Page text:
The 2018 wildfire season in California was the largest and most destructive the state had seen to date, resulting in nearly 2 million acres of burned land, thousands of destroyed structures and the loss of 44 lives.
Large fires have always been a part of California’s past, but experts believe that the increase in severity in the past few years is a result of climate change, a steady rise in global temperatures that has been in the forefront of scientific news. As temperatures in California have been getting hotter and the state has been increasingly subject to prolonged droughts, conditions that increase fire risk have been growing as well.
Climate Change Has Made Wildfires More Intense
In the past century, average temperatures in California have increased by 3 degrees Fahrenheit. The warmer air pulls moisture out of plants, drying them out and making them into perfect kindling for a wildfire. The increased temperature also means that precipitation in California has decreased, only adding to the dryness. Rainfall that would typically come in October now comes later in the year, or not at all.
Coupled with fast-moving Santa Ana winds and accidental (or negligent) sparks started by equipment, campers, cigarettes or other sources, this dryness is a recipe for intense, devastating wildfires.
It’s important to note that the average number of wildfires that occurs every year in California has not changed. Instead, it is the severity of those wildfires that has increased dramatically, leading to infrastructure damage and loss of life across the state.
According to Michael Mann, a professor of atmospheric science at Penn State University, there is no doubt that climate change is the root cause of this increase in severity. “What we can conclude with a great deal of confidence now is that climate change is making these events more extreme,” Mann explained on a PBS NewsHour report. “You warm the planet, you’re going to get more frequent and intense heat waves. You warm the soils, you dry them out, you get worse drought. You bring all that together, and those are all the ingredients for unprecedented wildfires.”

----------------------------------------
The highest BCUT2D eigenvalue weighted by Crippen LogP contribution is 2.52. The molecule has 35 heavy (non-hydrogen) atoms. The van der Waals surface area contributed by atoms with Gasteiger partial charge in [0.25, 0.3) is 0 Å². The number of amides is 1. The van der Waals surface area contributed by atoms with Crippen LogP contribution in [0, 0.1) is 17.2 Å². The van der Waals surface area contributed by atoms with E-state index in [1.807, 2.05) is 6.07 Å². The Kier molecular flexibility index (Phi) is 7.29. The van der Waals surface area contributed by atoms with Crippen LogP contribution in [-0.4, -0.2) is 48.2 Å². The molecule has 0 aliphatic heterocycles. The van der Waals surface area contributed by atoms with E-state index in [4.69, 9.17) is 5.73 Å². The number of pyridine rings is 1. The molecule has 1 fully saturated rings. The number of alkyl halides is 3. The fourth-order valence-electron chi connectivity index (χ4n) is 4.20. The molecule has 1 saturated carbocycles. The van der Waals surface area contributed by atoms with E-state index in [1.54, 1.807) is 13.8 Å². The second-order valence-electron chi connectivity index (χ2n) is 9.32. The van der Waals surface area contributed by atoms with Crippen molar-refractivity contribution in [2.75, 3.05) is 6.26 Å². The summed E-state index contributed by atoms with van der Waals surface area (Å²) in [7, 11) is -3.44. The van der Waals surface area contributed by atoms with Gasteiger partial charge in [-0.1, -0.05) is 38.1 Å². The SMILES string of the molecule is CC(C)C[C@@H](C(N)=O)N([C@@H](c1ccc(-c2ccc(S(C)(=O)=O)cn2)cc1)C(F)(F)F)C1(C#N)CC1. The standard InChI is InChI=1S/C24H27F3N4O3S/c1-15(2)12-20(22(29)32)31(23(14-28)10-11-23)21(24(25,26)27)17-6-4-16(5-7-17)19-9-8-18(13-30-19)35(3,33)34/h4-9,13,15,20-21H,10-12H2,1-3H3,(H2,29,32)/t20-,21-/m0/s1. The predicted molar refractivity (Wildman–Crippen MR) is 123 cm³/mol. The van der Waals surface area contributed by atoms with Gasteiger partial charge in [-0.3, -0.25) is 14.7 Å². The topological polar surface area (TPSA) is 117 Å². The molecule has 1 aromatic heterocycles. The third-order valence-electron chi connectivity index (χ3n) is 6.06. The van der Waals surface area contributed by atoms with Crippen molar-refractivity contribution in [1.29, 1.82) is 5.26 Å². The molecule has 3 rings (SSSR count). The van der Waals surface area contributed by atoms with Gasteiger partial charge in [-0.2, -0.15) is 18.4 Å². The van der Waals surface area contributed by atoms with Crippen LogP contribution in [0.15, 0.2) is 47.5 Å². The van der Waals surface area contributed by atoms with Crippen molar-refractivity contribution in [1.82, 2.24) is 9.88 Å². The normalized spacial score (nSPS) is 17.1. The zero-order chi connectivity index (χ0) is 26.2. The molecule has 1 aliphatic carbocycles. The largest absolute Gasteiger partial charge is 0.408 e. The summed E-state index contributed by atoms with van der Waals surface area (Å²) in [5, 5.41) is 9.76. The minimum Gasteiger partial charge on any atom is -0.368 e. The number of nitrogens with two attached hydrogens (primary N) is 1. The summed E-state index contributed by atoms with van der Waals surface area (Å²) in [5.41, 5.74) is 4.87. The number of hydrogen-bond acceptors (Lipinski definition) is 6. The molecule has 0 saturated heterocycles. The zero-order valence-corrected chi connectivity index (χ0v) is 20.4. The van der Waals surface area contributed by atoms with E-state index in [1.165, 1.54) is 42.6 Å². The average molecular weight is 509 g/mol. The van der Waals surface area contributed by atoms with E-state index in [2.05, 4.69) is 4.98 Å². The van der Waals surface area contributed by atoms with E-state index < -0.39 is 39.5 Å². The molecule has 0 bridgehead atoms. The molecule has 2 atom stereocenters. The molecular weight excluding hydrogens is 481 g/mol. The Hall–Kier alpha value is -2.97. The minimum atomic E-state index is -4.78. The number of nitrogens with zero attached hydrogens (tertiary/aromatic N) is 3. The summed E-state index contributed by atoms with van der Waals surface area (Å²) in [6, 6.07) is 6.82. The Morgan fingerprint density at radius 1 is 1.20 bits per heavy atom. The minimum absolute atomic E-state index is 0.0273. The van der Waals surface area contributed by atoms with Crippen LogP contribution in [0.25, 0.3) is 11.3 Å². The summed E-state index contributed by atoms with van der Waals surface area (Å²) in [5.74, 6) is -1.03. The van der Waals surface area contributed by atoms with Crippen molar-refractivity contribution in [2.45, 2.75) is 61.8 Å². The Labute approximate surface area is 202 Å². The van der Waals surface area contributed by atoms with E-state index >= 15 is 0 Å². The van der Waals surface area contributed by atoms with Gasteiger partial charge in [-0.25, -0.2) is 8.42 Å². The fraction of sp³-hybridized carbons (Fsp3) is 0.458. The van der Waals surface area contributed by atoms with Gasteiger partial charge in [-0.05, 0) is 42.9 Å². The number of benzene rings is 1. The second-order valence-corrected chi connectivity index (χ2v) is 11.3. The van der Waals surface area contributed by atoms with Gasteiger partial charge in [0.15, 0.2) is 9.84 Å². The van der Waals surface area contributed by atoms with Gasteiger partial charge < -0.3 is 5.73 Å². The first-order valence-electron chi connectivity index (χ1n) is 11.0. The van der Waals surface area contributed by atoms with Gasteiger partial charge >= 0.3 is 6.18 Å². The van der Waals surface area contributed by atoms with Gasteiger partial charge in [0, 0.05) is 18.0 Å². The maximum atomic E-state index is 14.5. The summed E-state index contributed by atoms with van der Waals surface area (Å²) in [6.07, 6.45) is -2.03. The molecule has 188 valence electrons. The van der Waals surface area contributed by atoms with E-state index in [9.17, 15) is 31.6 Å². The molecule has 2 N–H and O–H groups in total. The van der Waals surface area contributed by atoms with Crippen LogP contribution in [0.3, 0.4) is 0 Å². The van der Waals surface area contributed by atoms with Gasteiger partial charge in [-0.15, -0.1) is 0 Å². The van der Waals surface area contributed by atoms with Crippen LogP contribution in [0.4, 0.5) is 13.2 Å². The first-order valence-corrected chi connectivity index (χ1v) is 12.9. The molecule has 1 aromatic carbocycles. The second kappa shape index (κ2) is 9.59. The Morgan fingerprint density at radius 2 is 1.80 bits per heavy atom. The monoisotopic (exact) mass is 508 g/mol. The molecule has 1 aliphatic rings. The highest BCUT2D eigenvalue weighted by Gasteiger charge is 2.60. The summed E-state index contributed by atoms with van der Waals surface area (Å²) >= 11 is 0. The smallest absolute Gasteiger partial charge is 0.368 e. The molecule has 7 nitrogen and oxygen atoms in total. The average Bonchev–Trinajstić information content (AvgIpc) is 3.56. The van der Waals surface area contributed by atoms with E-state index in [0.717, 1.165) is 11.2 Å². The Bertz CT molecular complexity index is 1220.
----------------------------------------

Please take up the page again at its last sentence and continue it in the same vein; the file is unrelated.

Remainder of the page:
Climate change is behind a clear trend: wildfires are getting larger and more intense.
Climate Change Has Made Fighting Fires Harder
The same fires that years ago would have been easier to control are now stronger and cover land more quickly. This is because there is just more dry brush to burn and when there are winds to carry small embers a far distance, fires spread much more easily. In a cooler world, the same initial spark would have resulted in a smaller, more easily managed, fire.
This makes fighting and containing California’s wildfires even more of a challenge. During the Woolsey fire in November 2018 that burned through thousands of acres of land, Southern California fire crews were joined by firefighters from other counties and states to combat the flames.
Climate change also has made California’s weather more static and unchanging. In previous years, November rains helped firefighters contain wildfires, but with lower rates of precipitation and more constant high temperatures, this is no longer the case.
After the wildfire season in California, state governor Jerry Brown called the severity of the fires a “new normal” resulting from the increasing temperatures and drier environment. Climate change has made undeniable, and unrepairable, impacts on our world and is something we will have to manage and contend with for decades to come.